Thursday 19th March, Dhaka
“I’m here. It is hot. I had forgotten what heat felt like. I breathe in hot air and already my face is damp. But it is nice after the long cold dark Brussels winter. Of course it is only 9.45am, so maybe I’ll take that back in a few hours.
It is also busy. We arrived in rush hour, with more car horns beeping than Brussels. The roads are chaotic. Four lanes across but there were at lest five lanes of traffic at any time and everything switching so frequently it must be pure luck to find yourself actually driving within the lines.
I am sitting in the back of the mercifully air-conditioned car. My driver has been working for The Leprosy Mission for 16 years he informs me. At the traffic lights I am faced for the first time here with beggars. First a middle aged man with a stump for an arm which he presses against the car window. Then a mother and young daughter make their way back through the traffic. They all tap insistently against the passenger windows. I don’t look at them. I desperately want to but I have no Takas to give them anyway and this feels so awkward…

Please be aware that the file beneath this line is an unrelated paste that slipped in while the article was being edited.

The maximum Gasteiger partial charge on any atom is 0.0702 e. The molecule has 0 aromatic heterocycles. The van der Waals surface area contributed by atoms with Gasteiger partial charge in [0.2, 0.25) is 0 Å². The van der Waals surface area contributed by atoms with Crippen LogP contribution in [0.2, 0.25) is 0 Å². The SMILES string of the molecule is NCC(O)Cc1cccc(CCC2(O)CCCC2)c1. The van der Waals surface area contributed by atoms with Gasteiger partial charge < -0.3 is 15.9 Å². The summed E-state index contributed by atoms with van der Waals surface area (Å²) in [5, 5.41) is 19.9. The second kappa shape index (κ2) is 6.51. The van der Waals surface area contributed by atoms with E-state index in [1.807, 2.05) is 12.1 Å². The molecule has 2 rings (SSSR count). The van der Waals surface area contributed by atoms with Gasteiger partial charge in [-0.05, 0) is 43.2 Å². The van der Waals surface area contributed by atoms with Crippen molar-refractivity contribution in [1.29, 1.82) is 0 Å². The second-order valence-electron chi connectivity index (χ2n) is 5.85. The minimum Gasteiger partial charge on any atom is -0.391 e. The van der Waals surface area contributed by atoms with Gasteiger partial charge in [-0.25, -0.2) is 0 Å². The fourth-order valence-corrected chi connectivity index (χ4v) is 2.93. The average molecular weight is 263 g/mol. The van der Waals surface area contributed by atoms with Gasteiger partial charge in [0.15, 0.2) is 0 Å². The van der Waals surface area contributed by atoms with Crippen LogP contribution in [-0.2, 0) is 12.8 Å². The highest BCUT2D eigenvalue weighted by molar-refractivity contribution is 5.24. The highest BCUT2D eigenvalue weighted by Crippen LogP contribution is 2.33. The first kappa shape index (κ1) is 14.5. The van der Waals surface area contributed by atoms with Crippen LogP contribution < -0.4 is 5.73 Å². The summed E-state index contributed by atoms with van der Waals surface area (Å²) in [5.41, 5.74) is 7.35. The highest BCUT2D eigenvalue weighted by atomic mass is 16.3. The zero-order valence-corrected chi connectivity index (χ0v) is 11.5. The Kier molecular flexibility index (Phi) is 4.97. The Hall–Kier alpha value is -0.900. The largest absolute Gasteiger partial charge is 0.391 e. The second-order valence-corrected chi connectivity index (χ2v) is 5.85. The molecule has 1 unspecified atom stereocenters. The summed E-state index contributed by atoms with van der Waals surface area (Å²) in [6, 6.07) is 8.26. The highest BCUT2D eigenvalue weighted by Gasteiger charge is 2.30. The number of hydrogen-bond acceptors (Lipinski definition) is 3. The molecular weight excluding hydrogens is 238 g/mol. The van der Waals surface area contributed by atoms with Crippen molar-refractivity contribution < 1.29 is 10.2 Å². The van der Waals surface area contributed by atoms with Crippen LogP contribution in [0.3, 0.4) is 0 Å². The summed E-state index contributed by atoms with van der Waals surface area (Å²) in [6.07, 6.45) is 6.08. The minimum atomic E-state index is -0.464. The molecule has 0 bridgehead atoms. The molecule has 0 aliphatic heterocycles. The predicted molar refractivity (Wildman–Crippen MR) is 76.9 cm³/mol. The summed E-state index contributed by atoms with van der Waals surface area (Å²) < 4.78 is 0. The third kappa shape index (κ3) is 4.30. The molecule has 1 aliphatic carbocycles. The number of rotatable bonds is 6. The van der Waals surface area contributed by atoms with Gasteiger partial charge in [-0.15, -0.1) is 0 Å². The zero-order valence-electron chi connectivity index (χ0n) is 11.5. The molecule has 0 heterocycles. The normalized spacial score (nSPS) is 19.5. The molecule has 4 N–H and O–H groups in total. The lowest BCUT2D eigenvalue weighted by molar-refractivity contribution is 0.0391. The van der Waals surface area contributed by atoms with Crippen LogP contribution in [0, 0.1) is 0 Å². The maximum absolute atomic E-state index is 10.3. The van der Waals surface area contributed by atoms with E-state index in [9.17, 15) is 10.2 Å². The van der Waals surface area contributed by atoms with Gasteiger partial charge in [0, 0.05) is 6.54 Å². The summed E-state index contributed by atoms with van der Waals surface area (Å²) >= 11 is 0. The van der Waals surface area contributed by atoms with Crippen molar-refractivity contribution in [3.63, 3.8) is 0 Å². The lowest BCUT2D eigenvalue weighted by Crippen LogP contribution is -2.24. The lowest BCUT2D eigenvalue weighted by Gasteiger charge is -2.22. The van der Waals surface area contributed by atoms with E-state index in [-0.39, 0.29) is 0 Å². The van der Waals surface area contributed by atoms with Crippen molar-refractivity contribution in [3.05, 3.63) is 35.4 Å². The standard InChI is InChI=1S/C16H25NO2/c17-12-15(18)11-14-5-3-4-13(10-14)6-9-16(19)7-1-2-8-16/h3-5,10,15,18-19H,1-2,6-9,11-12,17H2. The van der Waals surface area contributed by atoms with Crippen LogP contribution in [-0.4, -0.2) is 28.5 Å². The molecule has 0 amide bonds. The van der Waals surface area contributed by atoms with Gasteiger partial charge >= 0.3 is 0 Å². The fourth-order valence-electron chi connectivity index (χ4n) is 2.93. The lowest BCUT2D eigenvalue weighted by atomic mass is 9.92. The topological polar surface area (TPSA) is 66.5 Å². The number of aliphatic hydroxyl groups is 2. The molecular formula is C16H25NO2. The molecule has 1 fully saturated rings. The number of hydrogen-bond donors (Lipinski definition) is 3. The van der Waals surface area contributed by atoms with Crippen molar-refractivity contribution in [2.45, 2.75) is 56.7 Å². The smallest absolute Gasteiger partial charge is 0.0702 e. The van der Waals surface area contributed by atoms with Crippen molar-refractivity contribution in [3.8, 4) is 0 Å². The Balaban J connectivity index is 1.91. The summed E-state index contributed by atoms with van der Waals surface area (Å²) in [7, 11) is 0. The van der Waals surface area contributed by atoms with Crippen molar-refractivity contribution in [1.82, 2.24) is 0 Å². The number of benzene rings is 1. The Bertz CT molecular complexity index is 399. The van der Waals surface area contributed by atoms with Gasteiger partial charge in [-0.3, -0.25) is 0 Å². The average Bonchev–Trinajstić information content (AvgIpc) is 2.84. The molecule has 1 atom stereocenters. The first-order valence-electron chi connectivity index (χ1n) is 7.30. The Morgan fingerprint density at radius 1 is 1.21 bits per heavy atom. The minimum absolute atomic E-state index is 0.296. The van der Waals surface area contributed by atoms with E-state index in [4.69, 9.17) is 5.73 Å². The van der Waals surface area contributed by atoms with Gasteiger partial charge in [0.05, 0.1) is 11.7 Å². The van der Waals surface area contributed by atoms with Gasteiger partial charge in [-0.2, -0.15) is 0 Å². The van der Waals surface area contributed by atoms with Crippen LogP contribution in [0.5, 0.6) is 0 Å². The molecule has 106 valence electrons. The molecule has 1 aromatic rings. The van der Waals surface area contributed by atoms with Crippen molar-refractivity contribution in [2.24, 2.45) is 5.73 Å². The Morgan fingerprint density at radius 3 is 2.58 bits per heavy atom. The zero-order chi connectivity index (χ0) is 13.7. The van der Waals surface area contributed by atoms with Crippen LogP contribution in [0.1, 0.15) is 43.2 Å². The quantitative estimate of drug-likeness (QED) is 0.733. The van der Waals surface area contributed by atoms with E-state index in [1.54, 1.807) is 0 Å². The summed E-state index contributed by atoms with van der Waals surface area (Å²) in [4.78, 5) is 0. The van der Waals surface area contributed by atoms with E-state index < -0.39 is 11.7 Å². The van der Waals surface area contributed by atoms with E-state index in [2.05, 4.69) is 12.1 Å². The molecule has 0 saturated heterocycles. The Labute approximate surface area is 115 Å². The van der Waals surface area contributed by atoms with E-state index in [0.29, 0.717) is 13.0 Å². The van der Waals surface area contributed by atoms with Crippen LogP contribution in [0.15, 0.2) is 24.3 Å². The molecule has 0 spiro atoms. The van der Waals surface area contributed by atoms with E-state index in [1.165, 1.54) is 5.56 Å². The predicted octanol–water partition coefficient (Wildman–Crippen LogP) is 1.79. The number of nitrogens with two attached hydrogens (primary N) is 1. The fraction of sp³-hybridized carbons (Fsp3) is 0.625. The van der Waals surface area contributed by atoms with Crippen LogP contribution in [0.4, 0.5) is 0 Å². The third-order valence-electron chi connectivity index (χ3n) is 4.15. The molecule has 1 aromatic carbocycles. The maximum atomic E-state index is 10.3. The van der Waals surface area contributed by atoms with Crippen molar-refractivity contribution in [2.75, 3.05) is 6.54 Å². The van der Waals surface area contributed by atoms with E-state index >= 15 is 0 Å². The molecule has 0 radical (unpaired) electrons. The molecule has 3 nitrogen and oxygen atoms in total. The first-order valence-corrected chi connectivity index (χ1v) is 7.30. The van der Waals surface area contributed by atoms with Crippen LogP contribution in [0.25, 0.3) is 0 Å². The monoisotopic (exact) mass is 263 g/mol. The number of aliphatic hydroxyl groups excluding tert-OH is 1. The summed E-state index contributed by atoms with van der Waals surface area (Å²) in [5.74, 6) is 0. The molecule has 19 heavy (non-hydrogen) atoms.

Back in the airport I’d had to wait half an hour to get through immigration, despite being near the front of the queue. While I was waiting I caught the eye of the girl cleaning the room and was delighted when she gave me a huge smile. This is what energises me about travelling, making these human connections, however small. Late in the afternoon as I walk through the city slums to visit a leprosy support group, I try to make eye contact as much as possible. I need to somehow communicate that I am not just a voyeuristic white western girl invading their space, but that on some fundemental level we are the same. I don’t know how successful I am…”